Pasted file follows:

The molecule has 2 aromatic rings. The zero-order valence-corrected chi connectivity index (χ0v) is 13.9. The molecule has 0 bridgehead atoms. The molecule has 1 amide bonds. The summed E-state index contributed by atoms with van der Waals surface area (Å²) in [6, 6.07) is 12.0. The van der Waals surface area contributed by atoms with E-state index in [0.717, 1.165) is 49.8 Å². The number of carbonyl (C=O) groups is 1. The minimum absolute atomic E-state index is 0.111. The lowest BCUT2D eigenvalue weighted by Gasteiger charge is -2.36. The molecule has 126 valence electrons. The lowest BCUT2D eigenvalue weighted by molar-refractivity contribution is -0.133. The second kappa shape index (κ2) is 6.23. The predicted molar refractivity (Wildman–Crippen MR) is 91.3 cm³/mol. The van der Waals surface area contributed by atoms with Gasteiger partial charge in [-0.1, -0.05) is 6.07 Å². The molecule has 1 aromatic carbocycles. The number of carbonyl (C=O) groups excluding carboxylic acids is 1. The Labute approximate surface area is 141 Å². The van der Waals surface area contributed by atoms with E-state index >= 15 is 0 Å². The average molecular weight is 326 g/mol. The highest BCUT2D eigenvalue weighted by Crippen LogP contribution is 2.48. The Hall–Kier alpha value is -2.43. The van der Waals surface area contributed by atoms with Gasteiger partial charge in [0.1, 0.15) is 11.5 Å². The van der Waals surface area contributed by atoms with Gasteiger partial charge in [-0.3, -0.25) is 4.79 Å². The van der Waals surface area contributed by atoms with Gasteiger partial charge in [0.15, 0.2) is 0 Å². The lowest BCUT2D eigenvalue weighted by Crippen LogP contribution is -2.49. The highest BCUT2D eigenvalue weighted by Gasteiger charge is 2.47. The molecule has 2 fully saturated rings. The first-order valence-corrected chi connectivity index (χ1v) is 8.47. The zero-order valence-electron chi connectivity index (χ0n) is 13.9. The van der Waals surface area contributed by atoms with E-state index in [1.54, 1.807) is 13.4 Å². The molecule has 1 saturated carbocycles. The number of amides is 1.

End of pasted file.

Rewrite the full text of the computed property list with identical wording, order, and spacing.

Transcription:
The molecule has 2 aromatic rings. The zero-order valence-corrected chi connectivity index (χ0v) is 13.9. The molecule has 0 bridgehead atoms. The molecule has 1 amide bonds. The summed E-state index contributed by atoms with van der Waals surface area (Å²) in [6, 6.07) is 12.0. The van der Waals surface area contributed by atoms with E-state index in [0.717, 1.165) is 49.8 Å². The number of carbonyl (C=O) groups is 1. The minimum absolute atomic E-state index is 0.111. The lowest BCUT2D eigenvalue weighted by Gasteiger charge is -2.36. The molecule has 126 valence electrons. The lowest BCUT2D eigenvalue weighted by molar-refractivity contribution is -0.133. The second kappa shape index (κ2) is 6.23. The predicted molar refractivity (Wildman–Crippen MR) is 91.3 cm³/mol. The van der Waals surface area contributed by atoms with Gasteiger partial charge in [-0.1, -0.05) is 6.07 Å². The molecule has 1 aromatic carbocycles. The number of carbonyl (C=O) groups excluding carboxylic acids is 1. The Labute approximate surface area is 141 Å². The van der Waals surface area contributed by atoms with E-state index >= 15 is 0 Å². The average molecular weight is 326 g/mol. The highest BCUT2D eigenvalue weighted by Crippen LogP contribution is 2.48. The Hall–Kier alpha value is -2.43. The van der Waals surface area contributed by atoms with Gasteiger partial charge in [0.1, 0.15) is 11.5 Å². The van der Waals surface area contributed by atoms with Gasteiger partial charge in [-0.3, -0.25) is 4.79 Å². The van der Waals surface area contributed by atoms with Gasteiger partial charge in [0.15, 0.2) is 0 Å². The lowest BCUT2D eigenvalue weighted by Crippen LogP contribution is -2.49. The highest BCUT2D eigenvalue weighted by Gasteiger charge is 2.47. The molecule has 2 fully saturated rings. The first-order valence-corrected chi connectivity index (χ1v) is 8.47. The zero-order valence-electron chi connectivity index (χ0n) is 13.9. The van der Waals surface area contributed by atoms with E-state index in [1.54, 1.807) is 13.4 Å². The molecule has 1 saturated carbocycles. The number of amides is 1.